The Vets4Warriors program, founded at Rutgers University in 2011, has been touted as a national model of connecting veterans and family members in need with a trusting voice on the other end of the line.
The program suddenly faced uncertainty after the Pentagon stripped funding from it in a cost-cutting move. The hotline was set to shut down Friday, putting about 40 employees out of work.
State lawmakers, however, intervened, recently putting $8 million in special funding in the state budget to keep the program operating for another year, as well as to improve health-care access for veterans and expand a program for homeless veterans.
Officials said they plan to seek private funding in the future for the hotline.
At a news conference in Mount Holly on Wednesday, lawmakers and local military affairs organizations said the program helps meet a crucial need by providing support and mental-health counseling for veterans, especially those returning from combat duty.
"New Jersey has a very proud history of providing services and looking out for our veterans," State Senate President Stephen Sweeney (D., Gloucester) said. "We had to fight for them. We have an obligation."
New Jersey has 437,600 veterans, according to census data. Burlington and Ocean Counties, home to military bases, have the largest concentration of veterans, about 84,000.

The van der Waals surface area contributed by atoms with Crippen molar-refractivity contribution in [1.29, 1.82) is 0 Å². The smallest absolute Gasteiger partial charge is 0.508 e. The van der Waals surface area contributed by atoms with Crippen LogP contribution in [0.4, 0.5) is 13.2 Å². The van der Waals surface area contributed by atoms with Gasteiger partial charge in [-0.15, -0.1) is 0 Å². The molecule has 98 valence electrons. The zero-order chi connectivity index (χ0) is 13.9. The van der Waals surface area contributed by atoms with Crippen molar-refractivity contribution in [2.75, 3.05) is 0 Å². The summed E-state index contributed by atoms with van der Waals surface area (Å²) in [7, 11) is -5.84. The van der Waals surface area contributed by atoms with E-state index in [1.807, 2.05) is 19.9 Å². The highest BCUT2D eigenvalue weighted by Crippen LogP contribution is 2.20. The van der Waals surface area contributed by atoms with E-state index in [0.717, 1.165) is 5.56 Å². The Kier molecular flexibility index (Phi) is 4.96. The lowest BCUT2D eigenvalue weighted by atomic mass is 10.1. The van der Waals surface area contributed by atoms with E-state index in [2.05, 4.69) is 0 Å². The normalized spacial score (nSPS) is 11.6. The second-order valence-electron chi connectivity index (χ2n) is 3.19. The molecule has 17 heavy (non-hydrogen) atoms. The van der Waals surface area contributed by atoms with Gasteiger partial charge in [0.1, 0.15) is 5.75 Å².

Experts say veterans returning home or leaving the military may suffer from post-traumatic stress disorder or depression. Some have difficulty transitioning to civilian life or finding employment. Many are reluctant to seek help.
Every day, suicide claims the lives of 22 veterans, according to a 2013 Department of Veterans Affairs report. With about 30 suicides per 100,000 veterans, the rate is more than double that for the general population.
Retired Army Maj. Gen. Mark Graham, who operates the Vets4Warriors program, told lawmakers Wednesday "that lives will be saved because of what you have done today."
The program was modeled after New Jersey's Cop2Cop program, started in 1998, a hotline that uses retired police officers to counsel other officers.
Based at Rutgers University Behavioral Health Care in Piscataway, Vets4Warriors has fielded calls from more than 130,000 military personnel since it was started in 2011, said Christopher Kosseff, president and CEO. The program has four licensed mental-health clinicians.
The calls are kept confidential and anonymous, and are to be answered within 20 seconds. Most peer counselors are combat veterans, from all military branches. The help line is a toll-free number, 855-838-8255.
It can also be reached via Internet live chat or email from the group's website, www.vets4warriors.com.
"They can call us with no stigma. We're here to help, not judge," said Graham, who served more than 30 years on active duty.
A message from a caller on the group's website says his peer counselor "was compassionate, and listened to my whining. He may have saved my life."
Kosseff said it is difficult to provide concrete evidence that the program has prevented suicides. Anecdotally, a high volume of repeat callers suggests the program works, he said.
"There are a lot of people who just don't call," said retired Army Col. Michael Warner, former commander of Fort Dix. "We need to offer everything we can to help them."